Taxes Lead To Stress Which Leads To Fatal Wrecks

  • Playlist
  • Download
  • Embed
    Embed <iframe src="" width="100%" height="290" frameborder="0" scrolling="no">
  • Transcript

Death and taxes may be connected in ways Ben Franklin couldn't have imagined. Researchers found a six percent increase in fatal auto accidents on the day federal taxes are due. The most likely culprit: stress.


Some other news: Tax day is rapidly approaching, and it turns out that day can hazardous to your heath.

As NPR's Wendy Kaufman reports, researchers found a rise in fatal auto accidents on the day taxes are due.

WENDY KAUFMAN, BYLINE: Back in 1789, Ben Franklin wrote: Nothing can be said to be certain except death and taxes. He couldn't possibly have foreseen the linkage reported in this week's Journal of the American Medical Association: 6 percent more people than usual are killed on the roads on tax day.

Donald Redelmeier of the University of Toronto, the study's lead author, says there's been a lot of speculation that stress contributes to auto accidents, but the effect was hard to measure. So the trauma physician decided to look at the number of fatalities on what he thought would be a high-stress day.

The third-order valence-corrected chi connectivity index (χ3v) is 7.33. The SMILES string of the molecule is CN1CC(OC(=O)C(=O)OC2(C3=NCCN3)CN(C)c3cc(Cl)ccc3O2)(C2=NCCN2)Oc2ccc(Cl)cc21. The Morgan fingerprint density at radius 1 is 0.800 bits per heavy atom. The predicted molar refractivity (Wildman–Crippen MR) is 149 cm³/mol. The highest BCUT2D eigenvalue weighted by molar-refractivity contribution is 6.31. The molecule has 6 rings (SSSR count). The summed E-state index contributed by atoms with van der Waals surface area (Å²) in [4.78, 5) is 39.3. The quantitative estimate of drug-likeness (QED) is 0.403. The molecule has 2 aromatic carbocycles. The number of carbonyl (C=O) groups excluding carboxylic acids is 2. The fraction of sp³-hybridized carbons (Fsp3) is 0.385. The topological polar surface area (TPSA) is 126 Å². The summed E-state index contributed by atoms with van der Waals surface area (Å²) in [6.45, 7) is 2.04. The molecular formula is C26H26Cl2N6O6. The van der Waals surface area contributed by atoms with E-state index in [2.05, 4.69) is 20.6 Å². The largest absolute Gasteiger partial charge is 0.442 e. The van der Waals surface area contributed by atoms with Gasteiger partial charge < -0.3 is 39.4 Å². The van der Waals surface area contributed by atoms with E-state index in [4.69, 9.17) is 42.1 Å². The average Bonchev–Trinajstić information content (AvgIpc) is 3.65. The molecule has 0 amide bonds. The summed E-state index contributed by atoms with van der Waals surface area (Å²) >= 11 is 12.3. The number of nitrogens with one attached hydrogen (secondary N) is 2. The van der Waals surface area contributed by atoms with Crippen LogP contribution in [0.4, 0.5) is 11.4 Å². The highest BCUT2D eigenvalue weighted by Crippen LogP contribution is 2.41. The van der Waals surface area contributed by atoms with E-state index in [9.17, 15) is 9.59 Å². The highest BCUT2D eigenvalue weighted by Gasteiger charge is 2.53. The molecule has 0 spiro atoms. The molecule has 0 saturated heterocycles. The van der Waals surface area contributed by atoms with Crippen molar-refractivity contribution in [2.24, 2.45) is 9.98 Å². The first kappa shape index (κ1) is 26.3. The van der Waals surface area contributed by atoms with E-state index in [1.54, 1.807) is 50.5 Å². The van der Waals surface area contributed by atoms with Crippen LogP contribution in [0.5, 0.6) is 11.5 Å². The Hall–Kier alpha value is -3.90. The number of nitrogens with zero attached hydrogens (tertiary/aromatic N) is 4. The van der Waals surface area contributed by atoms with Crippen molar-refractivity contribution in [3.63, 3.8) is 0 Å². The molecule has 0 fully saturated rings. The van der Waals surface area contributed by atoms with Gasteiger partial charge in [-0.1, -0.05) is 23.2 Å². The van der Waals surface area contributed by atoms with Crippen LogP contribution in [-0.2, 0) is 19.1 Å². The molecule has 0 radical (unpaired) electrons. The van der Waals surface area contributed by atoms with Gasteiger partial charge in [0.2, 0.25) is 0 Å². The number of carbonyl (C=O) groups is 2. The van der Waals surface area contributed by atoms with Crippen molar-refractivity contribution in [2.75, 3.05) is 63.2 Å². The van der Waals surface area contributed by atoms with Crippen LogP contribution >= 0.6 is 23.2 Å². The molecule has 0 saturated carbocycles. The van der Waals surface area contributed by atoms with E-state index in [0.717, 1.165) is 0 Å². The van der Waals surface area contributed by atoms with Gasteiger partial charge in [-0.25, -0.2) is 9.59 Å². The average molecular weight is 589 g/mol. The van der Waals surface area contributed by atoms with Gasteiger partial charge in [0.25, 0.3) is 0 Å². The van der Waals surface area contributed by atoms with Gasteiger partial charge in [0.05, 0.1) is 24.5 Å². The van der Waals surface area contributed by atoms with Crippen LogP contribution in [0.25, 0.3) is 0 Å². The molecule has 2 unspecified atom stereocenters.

DONALD REDELMEIER: Almost no person looks forward to tax day as a joyous event.

KAUFMAN: And when Redelmeier compared the number of fatalities on that day with other days in April, he saw a higher number.

REDELMEIER: One explanation is that stressful deadlines lead to driver distraction and increased human error.

KAUFMAN: While driving might be more dangerous on the day taxes are due, driving overall is much safer than it used to be.

Russ Rader of the Insurance Institute for Highway Safety says the absolute number of U.S. highway fatalities has fallen about 40 percent in the past three decades.

RUSS RADER: And that coincides with both the increase in safety belt use and safer vehicle designs.

KAUFMAN: Still, if you want to be super cautious, file early or electronically and then stay off the road next Tuesday.

Wendy Kaufman, NPR News.

Copyright © 2012 NPR. All rights reserved. Visit our website terms of use and permissions pages at for further information.

NPR transcripts are created on a rush deadline by a contractor for NPR, and accuracy and availability may vary. This text may not be in its final form and may be updated or revised in the future. Please be aware that the authoritative record of NPR’s programming is the audio.



Please keep your community civil. All comments must follow the Community rules and terms of use, and will be moderated prior to posting. NPR reserves the right to use the comments we receive, in whole or in part, and to use the commenter's name and location, in any medium. See also the Terms of Use, Privacy Policy and Community FAQ.